MAY 28, 2017: Motors run better with fuel

No dinghy- or buoy-bumping disturbed our Saturday night slumber, and we again slept late. Walt celebrated the Eucharist for the two of us shortly before noon, and we gave thanks for a safe journey to this splendid sun-saturated bay! We sought out shady spots in Braesail’s enclosed cockpit and read, composed mail, and watched watercraft, large and small, human and engine powered, parade past us, and at one point noticed a drone buzzing about above some of the nearby boats like a giant, noisy mosquito.

A little after 1 pm, we climbed aboard Coracle, loaded our plastic sack of garbage, and motored over to the float and the ramp that leads to the park’s registration station. The tide was so low that the water next to the float was too shallow for the outboard motor’s propeller and the tender’s bottom to negotiate, so we had to row around to the other side. The ramp from the beach to the top of the bank, where the registration forms and garbage can are located, stood at about a 30-degree angle, and I needed the strength of both arms to pull myself up to the top! There I registered Braesail for another night, deposited our garbage in an over-full container, and backed down the ramp, clinging to both rails, because my shoes were too slippery to provide good traction.

Off we then motored to the other side of the cove to pick up the can opener Walt had requested, to get a quart of engine oil for the outboard motor (Walt had left our spare in our Everett garage), and to enjoy some shaved ice. As we were approaching the float below the little general store, Coracle’s outboard motor sputtered and died, and refused to be resurrected. We were only a few feet from the shore and in only a few inches of water, and again Walt rowed, this time around a number of large  boats, and found a place to tie up. Here also the ramp from the shore to the top of the bank was extremely steep and provided even less traction than had the ramp to the registration station. We pulled ourselves up (good upper-body exercise!), Walt picked up the can opener and some 10W40 motor oil, and we ordered some shaved ice: pineapple for Walt and lemon for me–wonderful on such a sultry afternoon! We ate at a little table under the shady canopy of shimmering green leaves provided by the spreading branches of a huge maple tree, and then made our way back down the ramp, I stepping backward and planting my feet at an angle because of my slippy-slidey shoe soles. Walt made it to back to Coracle with the remainder of his shaved ice intact, but then spilled it while untying the tender (of course!); I’d finished mine before descending the ramp so that I’d have full use of both hands and arms to support myself on the way down! Walt had determined that the motor was out of gas, and so rowed around to the fuel dock (cheers for oars!) while I walked over to the pump to lighten his load, but there was quite a queue of people waiting to refuel their craft, and so we decided to row back to Braesail and use the fuel stored there. Walt had also noticed that he’d bought 10W40 oil instead of 10W30, but that’s the only kind the store had in stock, we were told, so he located some 15W30 oil in a storage locker to use for the time being. Back beside Braesail, with topped-up oil and a tank full of gas, the outboard motor sprang happily to life as expected, and we decided to remind one another to check fuel levels before taking Coracle for a long ride!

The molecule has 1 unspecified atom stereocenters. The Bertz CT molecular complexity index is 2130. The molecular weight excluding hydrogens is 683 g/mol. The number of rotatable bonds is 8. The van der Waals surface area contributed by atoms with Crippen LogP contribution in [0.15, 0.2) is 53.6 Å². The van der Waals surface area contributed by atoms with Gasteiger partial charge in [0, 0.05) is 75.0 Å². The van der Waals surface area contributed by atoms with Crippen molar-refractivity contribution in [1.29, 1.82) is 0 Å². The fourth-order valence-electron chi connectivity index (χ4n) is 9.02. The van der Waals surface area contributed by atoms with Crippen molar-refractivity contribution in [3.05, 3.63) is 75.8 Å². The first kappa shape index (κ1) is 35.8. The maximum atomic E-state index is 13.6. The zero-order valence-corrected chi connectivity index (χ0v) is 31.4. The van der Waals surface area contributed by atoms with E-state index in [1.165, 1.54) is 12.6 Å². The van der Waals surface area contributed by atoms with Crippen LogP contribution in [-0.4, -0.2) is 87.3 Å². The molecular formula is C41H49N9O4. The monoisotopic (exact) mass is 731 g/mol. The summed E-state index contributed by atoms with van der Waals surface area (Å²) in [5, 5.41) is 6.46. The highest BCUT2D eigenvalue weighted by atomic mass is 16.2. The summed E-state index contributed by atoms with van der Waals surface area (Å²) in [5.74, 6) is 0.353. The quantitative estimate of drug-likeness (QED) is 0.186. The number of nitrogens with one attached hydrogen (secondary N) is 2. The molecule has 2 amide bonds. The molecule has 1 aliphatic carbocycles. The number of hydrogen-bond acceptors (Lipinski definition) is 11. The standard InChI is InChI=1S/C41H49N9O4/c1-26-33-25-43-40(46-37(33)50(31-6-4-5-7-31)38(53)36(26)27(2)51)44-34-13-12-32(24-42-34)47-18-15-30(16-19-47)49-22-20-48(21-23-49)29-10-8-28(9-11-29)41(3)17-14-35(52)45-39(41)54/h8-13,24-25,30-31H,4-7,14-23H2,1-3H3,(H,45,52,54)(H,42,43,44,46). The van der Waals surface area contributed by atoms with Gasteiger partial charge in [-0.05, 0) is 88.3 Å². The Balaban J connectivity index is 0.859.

After a sandwich lunch, Walt and I both took naps, I in the bow cabin where it was a bit cooler, and he in the stern cabin, his favorite spot. After a sandwich lunch, Walt and I both took naps, I in the bow cabin where it was a bit cooler, and he in the stern cabin, his favorite spot. We spent the rest of the afternoon reading and writing, and Walt finished evaluating his online students’ papers at long last–overall evaluations come next. Walt grilled steaks on the barbecue in the stern of the boat for a late supper as too-long-absent cool breezes returned to the cove to provide welcome relief from the heat, to ruffle the water ‘s surface, and to cause Braesail to swing gently back and forth around the mooring buoy, providing us with a continuously changing view of our surroundings. We retired to our comfortable stern cabin bed after listening to “The Compline Service” and “The Organ Loft” on KING-FM radio and planning Monday’s journey.

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